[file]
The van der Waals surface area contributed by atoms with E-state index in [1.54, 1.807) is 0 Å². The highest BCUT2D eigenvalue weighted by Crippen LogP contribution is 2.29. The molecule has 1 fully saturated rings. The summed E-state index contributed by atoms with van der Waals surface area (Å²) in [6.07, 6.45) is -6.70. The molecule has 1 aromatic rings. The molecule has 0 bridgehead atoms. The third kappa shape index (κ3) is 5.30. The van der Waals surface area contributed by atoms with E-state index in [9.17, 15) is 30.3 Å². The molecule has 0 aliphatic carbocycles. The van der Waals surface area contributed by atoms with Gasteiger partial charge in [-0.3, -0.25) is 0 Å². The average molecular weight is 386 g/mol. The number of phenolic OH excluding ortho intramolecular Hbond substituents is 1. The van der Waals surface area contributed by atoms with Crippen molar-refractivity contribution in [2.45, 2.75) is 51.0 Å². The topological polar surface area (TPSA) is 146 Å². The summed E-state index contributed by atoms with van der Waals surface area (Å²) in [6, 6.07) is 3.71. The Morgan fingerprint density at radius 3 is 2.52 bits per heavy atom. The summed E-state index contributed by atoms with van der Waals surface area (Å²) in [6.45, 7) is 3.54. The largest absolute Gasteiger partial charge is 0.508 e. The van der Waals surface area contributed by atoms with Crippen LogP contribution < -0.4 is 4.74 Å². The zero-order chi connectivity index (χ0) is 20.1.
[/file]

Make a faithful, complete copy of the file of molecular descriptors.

The van der Waals surface area contributed by atoms with E-state index in [1.54, 1.807) is 0 Å². The highest BCUT2D eigenvalue weighted by Crippen LogP contribution is 2.29. The molecule has 1 fully saturated rings. The summed E-state index contributed by atoms with van der Waals surface area (Å²) in [6.07, 6.45) is -6.70. The molecule has 1 aromatic rings. The molecule has 0 bridgehead atoms. The third kappa shape index (κ3) is 5.30. The van der Waals surface area contributed by atoms with E-state index in [9.17, 15) is 30.3 Å². The molecule has 0 aliphatic carbocycles. The van der Waals surface area contributed by atoms with Gasteiger partial charge in [-0.3, -0.25) is 0 Å². The average molecular weight is 386 g/mol. The number of phenolic OH excluding ortho intramolecular Hbond substituents is 1. The van der Waals surface area contributed by atoms with Crippen molar-refractivity contribution in [2.45, 2.75) is 51.0 Å². The topological polar surface area (TPSA) is 146 Å². The summed E-state index contributed by atoms with van der Waals surface area (Å²) in [6, 6.07) is 3.71. The Morgan fingerprint density at radius 3 is 2.52 bits per heavy atom. The summed E-state index contributed by atoms with van der Waals surface area (Å²) in [6.45, 7) is 3.54. The largest absolute Gasteiger partial charge is 0.508 e. The van der Waals surface area contributed by atoms with Crippen LogP contribution < -0.4 is 4.74 Å². The zero-order chi connectivity index (χ0) is 20.1.